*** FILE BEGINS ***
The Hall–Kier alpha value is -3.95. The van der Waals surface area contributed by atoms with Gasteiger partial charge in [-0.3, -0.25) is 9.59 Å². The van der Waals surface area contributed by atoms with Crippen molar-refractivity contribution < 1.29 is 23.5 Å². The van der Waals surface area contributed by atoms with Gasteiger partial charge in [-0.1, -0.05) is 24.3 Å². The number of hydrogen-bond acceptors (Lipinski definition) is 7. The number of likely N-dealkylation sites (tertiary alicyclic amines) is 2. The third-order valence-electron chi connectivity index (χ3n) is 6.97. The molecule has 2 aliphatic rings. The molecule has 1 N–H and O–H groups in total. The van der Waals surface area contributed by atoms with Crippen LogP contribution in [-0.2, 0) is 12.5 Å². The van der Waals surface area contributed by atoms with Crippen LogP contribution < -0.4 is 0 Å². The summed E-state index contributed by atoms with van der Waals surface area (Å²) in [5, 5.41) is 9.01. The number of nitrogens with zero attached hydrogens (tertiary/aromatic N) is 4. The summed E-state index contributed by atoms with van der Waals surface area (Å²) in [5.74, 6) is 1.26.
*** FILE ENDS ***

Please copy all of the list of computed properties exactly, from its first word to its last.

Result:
The Hall–Kier alpha value is -3.95. The van der Waals surface area contributed by atoms with Gasteiger partial charge in [-0.3, -0.25) is 9.59 Å². The van der Waals surface area contributed by atoms with Crippen molar-refractivity contribution < 1.29 is 23.5 Å². The van der Waals surface area contributed by atoms with Gasteiger partial charge in [-0.1, -0.05) is 24.3 Å². The number of hydrogen-bond acceptors (Lipinski definition) is 7. The number of likely N-dealkylation sites (tertiary alicyclic amines) is 2. The third-order valence-electron chi connectivity index (χ3n) is 6.97. The molecule has 2 aliphatic rings. The molecule has 1 N–H and O–H groups in total. The van der Waals surface area contributed by atoms with Crippen LogP contribution in [-0.2, 0) is 12.5 Å². The van der Waals surface area contributed by atoms with Crippen LogP contribution < -0.4 is 0 Å². The summed E-state index contributed by atoms with van der Waals surface area (Å²) in [5, 5.41) is 9.01. The number of nitrogens with zero attached hydrogens (tertiary/aromatic N) is 4. The summed E-state index contributed by atoms with van der Waals surface area (Å²) in [5.74, 6) is 1.26.